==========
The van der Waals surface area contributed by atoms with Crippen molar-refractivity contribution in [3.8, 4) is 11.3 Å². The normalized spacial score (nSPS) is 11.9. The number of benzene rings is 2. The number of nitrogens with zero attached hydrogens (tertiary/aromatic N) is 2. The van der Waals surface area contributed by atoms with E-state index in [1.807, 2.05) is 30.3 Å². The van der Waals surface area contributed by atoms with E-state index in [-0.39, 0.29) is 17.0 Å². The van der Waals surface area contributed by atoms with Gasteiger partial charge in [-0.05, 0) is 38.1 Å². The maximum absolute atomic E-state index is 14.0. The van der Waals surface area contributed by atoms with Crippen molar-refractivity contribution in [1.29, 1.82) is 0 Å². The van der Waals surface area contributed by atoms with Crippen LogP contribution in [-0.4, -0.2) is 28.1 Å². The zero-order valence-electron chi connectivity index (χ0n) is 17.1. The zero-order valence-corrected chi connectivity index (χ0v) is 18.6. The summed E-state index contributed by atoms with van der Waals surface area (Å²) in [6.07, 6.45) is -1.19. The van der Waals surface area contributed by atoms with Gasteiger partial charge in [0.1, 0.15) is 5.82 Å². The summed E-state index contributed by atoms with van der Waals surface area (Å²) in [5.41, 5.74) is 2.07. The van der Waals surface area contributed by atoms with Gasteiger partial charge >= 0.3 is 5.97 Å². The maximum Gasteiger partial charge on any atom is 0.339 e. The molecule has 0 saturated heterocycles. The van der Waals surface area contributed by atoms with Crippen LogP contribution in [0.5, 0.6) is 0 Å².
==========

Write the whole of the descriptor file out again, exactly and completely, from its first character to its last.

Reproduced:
The van der Waals surface area contributed by atoms with Crippen molar-refractivity contribution in [3.8, 4) is 11.3 Å². The normalized spacial score (nSPS) is 11.9. The number of benzene rings is 2. The number of nitrogens with zero attached hydrogens (tertiary/aromatic N) is 2. The van der Waals surface area contributed by atoms with E-state index in [1.807, 2.05) is 30.3 Å². The van der Waals surface area contributed by atoms with E-state index in [-0.39, 0.29) is 17.0 Å². The van der Waals surface area contributed by atoms with Gasteiger partial charge in [-0.05, 0) is 38.1 Å². The maximum absolute atomic E-state index is 14.0. The van der Waals surface area contributed by atoms with Crippen molar-refractivity contribution in [1.29, 1.82) is 0 Å². The van der Waals surface area contributed by atoms with Crippen LogP contribution in [-0.4, -0.2) is 28.1 Å². The zero-order valence-electron chi connectivity index (χ0n) is 17.1. The zero-order valence-corrected chi connectivity index (χ0v) is 18.6. The summed E-state index contributed by atoms with van der Waals surface area (Å²) in [6.07, 6.45) is -1.19. The van der Waals surface area contributed by atoms with Gasteiger partial charge in [0.1, 0.15) is 5.82 Å². The summed E-state index contributed by atoms with van der Waals surface area (Å²) in [5.41, 5.74) is 2.07. The van der Waals surface area contributed by atoms with Gasteiger partial charge >= 0.3 is 5.97 Å². The maximum Gasteiger partial charge on any atom is 0.339 e. The molecule has 0 saturated heterocycles. The van der Waals surface area contributed by atoms with Crippen LogP contribution in [0.5, 0.6) is 0 Å².